Few people go through life without difficulties, disruptions and disputes, so we’ve all had to experience tough times. Although many others are probably facing similar issues, it can still be incredibly difficult to be open and admit things aren’t going to plan.
We all face problems that we have no previous experience of and we want help to sort out. From a single view point, there can feel like there is no way out and we know that others may help, yet there is a sense that admitting all is not rosy is a sign of weakness.
Most of the time, we put a brave face on in public. We try to conduct business as usual, pretending yet hiding the truth. We might spend the evenings crying or drinking as a result of the problem, but we say we’re ‘fine’ if anyone asks.
On a rare occasion, we might be in the company of someone who allows us to open up. They just ask the right question, at the right time and in the right way that allows us to be honest. This person could be your closest friend or a complete stranger, but something makes it possible to drop the mask.
Just by allowing you to speak, listening and taking your issues seriously, they can really help release some of the pressure that has been building up inside. If they ask the right questions and encourage you to talk more, their input can clear the fog and help you to see the next step that you need to take. They might mentally or physically take your hand and support you.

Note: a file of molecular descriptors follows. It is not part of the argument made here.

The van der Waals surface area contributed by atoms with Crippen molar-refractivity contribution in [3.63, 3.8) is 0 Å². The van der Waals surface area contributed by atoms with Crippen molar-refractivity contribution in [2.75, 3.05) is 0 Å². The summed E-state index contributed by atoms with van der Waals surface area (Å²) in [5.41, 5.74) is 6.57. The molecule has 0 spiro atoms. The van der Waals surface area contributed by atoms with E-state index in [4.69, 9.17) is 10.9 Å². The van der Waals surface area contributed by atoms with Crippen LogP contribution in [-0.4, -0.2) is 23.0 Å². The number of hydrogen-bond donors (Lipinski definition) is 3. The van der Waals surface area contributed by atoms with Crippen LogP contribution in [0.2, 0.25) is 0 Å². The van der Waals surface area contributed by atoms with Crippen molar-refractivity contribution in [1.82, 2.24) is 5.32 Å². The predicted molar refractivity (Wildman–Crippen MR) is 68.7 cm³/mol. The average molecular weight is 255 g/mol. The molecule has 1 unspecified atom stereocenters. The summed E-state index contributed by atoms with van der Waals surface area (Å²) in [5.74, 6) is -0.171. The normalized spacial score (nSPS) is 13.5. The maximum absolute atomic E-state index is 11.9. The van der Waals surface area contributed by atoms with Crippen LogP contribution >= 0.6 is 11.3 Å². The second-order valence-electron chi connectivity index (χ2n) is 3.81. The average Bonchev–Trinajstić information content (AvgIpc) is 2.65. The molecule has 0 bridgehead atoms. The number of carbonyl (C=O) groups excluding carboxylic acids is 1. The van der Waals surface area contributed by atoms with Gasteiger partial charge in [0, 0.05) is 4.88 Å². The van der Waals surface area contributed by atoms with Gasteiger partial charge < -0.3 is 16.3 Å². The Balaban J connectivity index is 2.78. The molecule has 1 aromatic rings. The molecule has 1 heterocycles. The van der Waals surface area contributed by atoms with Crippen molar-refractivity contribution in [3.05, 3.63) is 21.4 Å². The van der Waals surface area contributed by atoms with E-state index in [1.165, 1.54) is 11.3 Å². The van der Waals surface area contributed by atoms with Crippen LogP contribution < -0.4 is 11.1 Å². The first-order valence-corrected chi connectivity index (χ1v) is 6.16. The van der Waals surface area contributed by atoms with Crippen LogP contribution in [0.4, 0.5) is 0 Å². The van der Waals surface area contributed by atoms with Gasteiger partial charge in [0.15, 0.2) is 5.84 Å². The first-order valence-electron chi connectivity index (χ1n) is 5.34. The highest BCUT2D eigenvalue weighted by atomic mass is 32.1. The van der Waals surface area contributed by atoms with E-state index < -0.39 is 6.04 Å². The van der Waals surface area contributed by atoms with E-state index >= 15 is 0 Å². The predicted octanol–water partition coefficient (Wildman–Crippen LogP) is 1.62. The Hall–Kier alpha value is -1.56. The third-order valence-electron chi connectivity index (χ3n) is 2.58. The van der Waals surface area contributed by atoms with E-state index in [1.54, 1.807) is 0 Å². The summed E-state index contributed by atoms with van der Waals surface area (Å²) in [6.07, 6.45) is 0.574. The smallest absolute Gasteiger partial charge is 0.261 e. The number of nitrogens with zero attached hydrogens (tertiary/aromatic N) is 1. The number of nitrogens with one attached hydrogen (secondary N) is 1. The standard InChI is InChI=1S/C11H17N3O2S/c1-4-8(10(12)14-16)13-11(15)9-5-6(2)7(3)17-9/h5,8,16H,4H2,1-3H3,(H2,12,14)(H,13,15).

We have all experienced a conversation where we have felt able to open up. A time when we said more than we expected, revealed things that we had told no one before and trusted someone else with the truth. The time spent sharing might not have lasted long, but it could have transformed your thinking, helped you to see things differently and given you the courage to take action. Such moments are often more valuable than the other person realises.
Turning the Tables
Now consider it from the other perspective. You are in a situation where someone tells you something that is clearly important to them. It might be shocking, it might not be what you expected to hear, it could be confusing; how do you respond?
Often we are quick to jump in with advice, or with a story of someone else we know who experienced a similar thing. We have all been guilty of cutting someone short instead of simply listening. If the conversation is uncomfortable, we might be tempted to change the subject or make our excuses to leave, rather than asking open questions that invites the person to continue with what they have to say.
NLP training can equip us with the skills to encourage, support and enable others. It shows us how subtle changes to our thinking and words can make all the difference to how a conversation pans out. On NLP courses, we can all learn ways to be that person who makes all the difference.
Anyone can learn about, NLP, but if you are a teacher, coach, parent, team leader, youth worker or carer, your role may make it even more valuable to understand the power of thought and language in supporting others. For more information on local NLP Courses, Amersham based Cognisant Training can assist.